I lost my marbles Tuesday morning.
I had my first phone consultation with my doctor’s assistant. She covered a lot of stuff like my medical history, records they needed from us, and, finally, the dreaded stopping of my pain killers. She asked if I still took Tramadol and Norco and injected myself with Toradol. I said yes. She told me to listen closely–the next part was super important. And in her sweet Dutch accent she told me that fourteen days before surgery I would have to stop Toradol.
That’s it. Just Toradol.
I have been very afraid of the two weeks I thought I was going to have to spend in constant and unrelievable level 6-8 pain. So afraid, in fact, I decided to finish school and move up to Sacramento as early as I could to avoid having to function normally under those conditions. And in one sentence, all the preparing I’d been doing, all the stress and anxiety that had been racking my brain, all of it just became pointless.
And this should be something to rejoice over. I mean seriously. Fourteen grueling days without pain killer is no longer a thing. But for some reason I got angry.
Once again, the plans I had made needed to shift. My timeline needed to be adjusted. I’ve lost count of how many times this has happened to me in these last eight months. First I was going to live in Costa Mesa & work full time. Then it was another surgery. Then it was another surgery & living in Sacramento indefinitely starting in June. Then it was April. Then it was end of April. Now it’s sometime a little sooner…sort of.
Turns out I’m one of those control people. Not so much a controlling person, but one who really finds comfort in having a plan. Over and over again I’ve watched that comfort be stripped from me in this time. And this time (much like the eye infection the day before) was just enough to send me over the edge.
I hung up the phone and started crying. I had just heard the most relieving news I probably could have gotten and I responded by rolling over and sobbing into the plushy dorsal fin of my stuffed animal shark (yes I’m 21 & I still sleep with a large plush toy). I told Jesus I was pissed and that I wasn’t a ragdoll. He could stop throwing me around now.
Then, naturally, called my mom. If I haven’t bragged about her already, she’s a real life superhero ninja wizard. She’s God-fearing, wise, & she’s always right.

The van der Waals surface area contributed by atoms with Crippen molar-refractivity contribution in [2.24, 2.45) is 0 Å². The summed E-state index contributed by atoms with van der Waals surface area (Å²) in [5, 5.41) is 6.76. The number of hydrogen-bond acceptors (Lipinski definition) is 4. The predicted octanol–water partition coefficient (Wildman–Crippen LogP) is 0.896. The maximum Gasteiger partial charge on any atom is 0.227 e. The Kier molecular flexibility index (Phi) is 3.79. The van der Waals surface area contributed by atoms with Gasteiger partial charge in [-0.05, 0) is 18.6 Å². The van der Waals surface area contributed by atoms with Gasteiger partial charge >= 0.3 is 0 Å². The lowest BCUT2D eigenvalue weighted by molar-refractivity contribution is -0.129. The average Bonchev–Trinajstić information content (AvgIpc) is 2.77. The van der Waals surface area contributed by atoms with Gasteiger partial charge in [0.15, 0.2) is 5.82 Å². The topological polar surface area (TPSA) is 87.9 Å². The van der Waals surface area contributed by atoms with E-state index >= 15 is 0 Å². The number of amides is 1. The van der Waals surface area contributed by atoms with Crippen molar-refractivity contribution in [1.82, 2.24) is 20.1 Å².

Ya know what she told me?
“Sweetie, you’re in a vortex. Go spend some quiet time with Jesus because it sounds like you haven’t in a while.”
I knew she was right. As much as I didn’t want to do that, I knew that’s exactly what would put my crazy noggin back on straight. So I went downstairs and opened my journal. I wrote down what happened and noted that my mom told me to do this “so here I am.”
JESUS SHOWS UP EVERY SINGLE TIME.
Sorry, read that again.
(Not sorry) One more time.
I opened my Jesus Calling devotional to the corresponding day (April 7) and was slapped square in the face with the most relevant and specific two paragraphs I’ve ever read at any given time. Here’s a picture of it because you can’t miss this:
I don’t think I need to reiterate how nuts that is. Jesus is real and He is after me and He is intent on getting me through. I told Him not to stop the encouragement He’s been orchestrating in my life. He hasn’t.
But the thing that humbles me most is His inexhaustible patience with me. How many times does He have to show me His grace and love and power before my first thought in every circumstance is “I trust you and I love you.”
Apparently I’m slow to learn.
Thank you Jesus for loving me with a love a million times more steady than my stumbley toddler feet.
Isaiah 64:8 (The Voice) says this:
Still, Eternal One, You are our Father. We are just clay, and You are the potter. We are the product of Your creative action, shaped and formed into something of worth.
How immensely beautiful. Each one of us the product of creative action. Unique circumstances and trials and victories acting as the chisels and brushes God uses to make us into who He intended us to be. Beloved children of invaluable worth.
What if we lived in the knowledge (like the bone-deep understanding) that nothing goes to waste. That Jesus uses everything–if we let Him–to bring us closer to who we are supposed to be, closer to him.
Dang, you know?
I think if I truly understood that, I’d have a lot less ragdoll fits.